Critics of the Catholic Church have found much to fret about since the election of Pope Benedict XVI. Though he has exhibited a deep understanding of our postmodern culture and an intense concern for evangelizing the secular West, many modern pundits have dismissed the new Pope as a cranky conservative whose defense of traditional Catholic teachings will lead the Church into inevitable decline.
If he continues to hold the line on such issues as artificial birth control, abortion, homosexuality and women’s ordination, they argue, the pews will empty out and the Catholic Church will forfeit its influence on our public life.
The conventional wisdom of the critics holds that a church attracts more converts by conforming to its members than by challenging its members to conform to the church. They argue that in today’s post-Christian culture, the narrow, rugged path of orthodoxy is simply too tough to travel. Since most people have already abandoned that path, the church’s only hope for survival is to follow them down the broader, more comfortable superhighway of theological and moral relativism.
Such conclusions are dominant in public discussions of the Church’s future. They are also dead wrong. As the case of mainline Protestant churches so aptly demonstrates, the liberalization of sexual mores and the dilution of doctrine amounts to institutional suicide for those churches.
By following the siren song of cultural accommodation in the hopes of appeasing disgruntled members and attracting new ones, liberal Protestant church leaders have seen their pews emptied, their Christian witness compromised and their cultural influence diminished. Their members, meanwhile, have fled to churches that defend traditional faith and mores.
A study conducted a few years ago by the Glenmary Research Centre verified this trend. Researchers found that between 1990 and 2000, the congregations that grew fastest were socially conservative churches that demanded high commitment from their members — a category that includes the Traditional Catholic Church, as well as some evangelical and Pentecostal churches. Socially liberal churches, meanwhile, were hemorrhaging members at the fastest rate. As the centre’s director, sociologist Ken Sanchagrin, explained to The New York Times, “the more liberal the denomination, by most people’s definition, the more members they were losing.” That phenomenon is not new. Sociologist Rodney Stark unearthed a similar dynamic when studying early Church history for his book, The Rise of Christianity. Stark’s review of the evidence led him to conclude that many of the characteristics that made Christianity flourish in the pagan culture of the Roman empire are the same ones that make socially conservative churches flourish in our neo-pagan culture today. In contrast to their pagan contemporaries, the early Christians preached a radical message about God’s love, defended the dignity of the human person, and embraced countercultural values. Their distinctive behaviour and beliefs attracted the interest of outsiders, and their unflinching fidelity to the teachings of Jesus made the early Church grow by leaps and bounds.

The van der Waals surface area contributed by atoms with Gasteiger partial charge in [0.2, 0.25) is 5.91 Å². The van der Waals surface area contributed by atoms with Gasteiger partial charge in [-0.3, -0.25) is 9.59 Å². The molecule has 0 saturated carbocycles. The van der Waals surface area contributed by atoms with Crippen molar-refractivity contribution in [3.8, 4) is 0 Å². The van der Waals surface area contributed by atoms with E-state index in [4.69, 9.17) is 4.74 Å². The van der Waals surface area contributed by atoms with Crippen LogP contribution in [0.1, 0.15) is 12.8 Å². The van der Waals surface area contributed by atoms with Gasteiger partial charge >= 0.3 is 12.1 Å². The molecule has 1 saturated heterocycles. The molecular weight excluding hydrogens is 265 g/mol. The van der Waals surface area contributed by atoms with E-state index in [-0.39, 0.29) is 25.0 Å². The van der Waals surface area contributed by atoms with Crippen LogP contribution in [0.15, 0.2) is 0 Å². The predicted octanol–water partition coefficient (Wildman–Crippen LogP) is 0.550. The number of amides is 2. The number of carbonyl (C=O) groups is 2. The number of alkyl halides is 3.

Such lessons of history — both ancient and modern — are often ignored by the champions of Church reform today. But they are not lost nor overlooked by Pope Benedict XVI.
Pope Benedict XVI has taken up the mantle of the new evangelization, and he has wisely recognized that it will succeed only if the Church proposes a compelling alternative to the dominant relativism of our day, not a baptized imitation of it. His plan for Church renewal disregards conventional wisdom in favour of the supernatural. For that, and for the election of this wise and faithful shepherd, Catholics should be deeply grateful.